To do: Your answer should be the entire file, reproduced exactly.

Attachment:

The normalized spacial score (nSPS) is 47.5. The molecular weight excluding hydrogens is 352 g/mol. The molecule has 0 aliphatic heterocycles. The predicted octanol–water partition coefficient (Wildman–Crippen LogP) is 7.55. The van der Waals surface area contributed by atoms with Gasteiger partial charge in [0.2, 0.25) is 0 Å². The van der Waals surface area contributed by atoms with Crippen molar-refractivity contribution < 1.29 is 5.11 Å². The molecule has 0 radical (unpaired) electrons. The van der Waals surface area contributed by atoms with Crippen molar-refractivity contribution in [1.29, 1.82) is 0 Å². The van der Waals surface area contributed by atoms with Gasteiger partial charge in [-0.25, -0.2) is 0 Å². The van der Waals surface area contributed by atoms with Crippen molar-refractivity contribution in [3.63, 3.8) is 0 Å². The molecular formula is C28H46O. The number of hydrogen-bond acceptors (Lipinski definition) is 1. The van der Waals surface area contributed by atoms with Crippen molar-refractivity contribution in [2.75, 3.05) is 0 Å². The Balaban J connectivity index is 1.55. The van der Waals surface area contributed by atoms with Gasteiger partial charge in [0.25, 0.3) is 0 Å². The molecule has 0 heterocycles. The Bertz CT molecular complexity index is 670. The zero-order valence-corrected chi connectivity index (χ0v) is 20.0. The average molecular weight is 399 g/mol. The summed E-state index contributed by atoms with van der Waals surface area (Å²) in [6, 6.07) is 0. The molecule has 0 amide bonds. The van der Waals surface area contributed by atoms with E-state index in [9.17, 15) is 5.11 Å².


The normalized spacial score (nSPS) is 47.5. The molecular weight excluding hydrogens is 352 g/mol. The molecule has 0 aliphatic heterocycles. The predicted octanol–water partition coefficient (Wildman–Crippen LogP) is 7.55. The van der Waals surface area contributed by atoms with Gasteiger partial charge in [0.2, 0.25) is 0 Å². The van der Waals surface area contributed by atoms with Crippen molar-refractivity contribution < 1.29 is 5.11 Å². The molecule has 0 radical (unpaired) electrons. The van der Waals surface area contributed by atoms with Crippen molar-refractivity contribution in [1.29, 1.82) is 0 Å². The van der Waals surface area contributed by atoms with Gasteiger partial charge in [-0.25, -0.2) is 0 Å². The van der Waals surface area contributed by atoms with Crippen molar-refractivity contribution in [3.63, 3.8) is 0 Å². The molecular formula is C28H46O. The number of hydrogen-bond acceptors (Lipinski definition) is 1. The van der Waals surface area contributed by atoms with Crippen molar-refractivity contribution in [2.75, 3.05) is 0 Å². The Balaban J connectivity index is 1.55. The van der Waals surface area contributed by atoms with Gasteiger partial charge in [0.25, 0.3) is 0 Å². The molecule has 0 heterocycles. The Bertz CT molecular complexity index is 670. The zero-order valence-corrected chi connectivity index (χ0v) is 20.0. The average molecular weight is 399 g/mol. The summed E-state index contributed by atoms with van der Waals surface area (Å²) in [6, 6.07) is 0. The molecule has 0 amide bonds. The van der Waals surface area contributed by atoms with E-state index in [9.17, 15) is 5.11 Å².